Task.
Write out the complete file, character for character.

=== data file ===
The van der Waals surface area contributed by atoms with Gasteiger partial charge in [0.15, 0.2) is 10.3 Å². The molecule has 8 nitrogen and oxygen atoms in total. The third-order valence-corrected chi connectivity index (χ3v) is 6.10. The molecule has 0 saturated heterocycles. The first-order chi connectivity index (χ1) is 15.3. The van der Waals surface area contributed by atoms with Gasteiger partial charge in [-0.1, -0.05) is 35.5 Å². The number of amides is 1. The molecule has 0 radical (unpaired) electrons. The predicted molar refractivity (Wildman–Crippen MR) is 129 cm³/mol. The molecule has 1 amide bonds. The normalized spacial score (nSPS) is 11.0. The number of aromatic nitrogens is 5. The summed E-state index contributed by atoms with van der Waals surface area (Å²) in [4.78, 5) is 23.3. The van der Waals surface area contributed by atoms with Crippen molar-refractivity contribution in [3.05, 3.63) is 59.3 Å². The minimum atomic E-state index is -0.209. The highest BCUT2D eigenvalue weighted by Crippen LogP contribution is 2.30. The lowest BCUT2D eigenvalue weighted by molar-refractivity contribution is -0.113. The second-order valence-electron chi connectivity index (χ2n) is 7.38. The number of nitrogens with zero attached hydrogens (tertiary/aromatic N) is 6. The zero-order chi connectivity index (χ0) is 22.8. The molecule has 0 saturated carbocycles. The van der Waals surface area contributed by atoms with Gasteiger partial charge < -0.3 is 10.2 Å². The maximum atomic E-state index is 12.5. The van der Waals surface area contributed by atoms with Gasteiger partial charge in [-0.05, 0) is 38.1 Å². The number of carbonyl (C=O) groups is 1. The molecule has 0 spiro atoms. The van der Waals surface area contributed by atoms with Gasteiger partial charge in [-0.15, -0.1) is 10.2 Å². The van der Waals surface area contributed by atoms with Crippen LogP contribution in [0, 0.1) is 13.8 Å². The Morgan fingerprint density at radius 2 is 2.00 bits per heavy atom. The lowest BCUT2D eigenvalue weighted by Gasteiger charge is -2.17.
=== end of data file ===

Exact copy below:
The van der Waals surface area contributed by atoms with Gasteiger partial charge in [0.15, 0.2) is 10.3 Å². The molecule has 8 nitrogen and oxygen atoms in total. The third-order valence-corrected chi connectivity index (χ3v) is 6.10. The molecule has 0 saturated heterocycles. The first-order chi connectivity index (χ1) is 15.3. The van der Waals surface area contributed by atoms with Gasteiger partial charge in [-0.1, -0.05) is 35.5 Å². The number of amides is 1. The molecule has 0 radical (unpaired) electrons. The predicted molar refractivity (Wildman–Crippen MR) is 129 cm³/mol. The molecule has 1 amide bonds. The normalized spacial score (nSPS) is 11.0. The number of aromatic nitrogens is 5. The summed E-state index contributed by atoms with van der Waals surface area (Å²) in [4.78, 5) is 23.3. The van der Waals surface area contributed by atoms with Crippen molar-refractivity contribution in [3.05, 3.63) is 59.3 Å². The minimum atomic E-state index is -0.209. The highest BCUT2D eigenvalue weighted by Crippen LogP contribution is 2.30. The lowest BCUT2D eigenvalue weighted by molar-refractivity contribution is -0.113. The second-order valence-electron chi connectivity index (χ2n) is 7.38. The number of nitrogens with zero attached hydrogens (tertiary/aromatic N) is 6. The zero-order chi connectivity index (χ0) is 22.8. The molecule has 0 saturated carbocycles. The van der Waals surface area contributed by atoms with Gasteiger partial charge < -0.3 is 10.2 Å². The maximum atomic E-state index is 12.5. The van der Waals surface area contributed by atoms with Gasteiger partial charge in [-0.05, 0) is 38.1 Å². The number of carbonyl (C=O) groups is 1. The molecule has 0 spiro atoms. The van der Waals surface area contributed by atoms with Gasteiger partial charge in [-0.15, -0.1) is 10.2 Å². The van der Waals surface area contributed by atoms with Crippen LogP contribution in [0, 0.1) is 13.8 Å². The Morgan fingerprint density at radius 2 is 2.00 bits per heavy atom. The lowest BCUT2D eigenvalue weighted by Gasteiger charge is -2.17.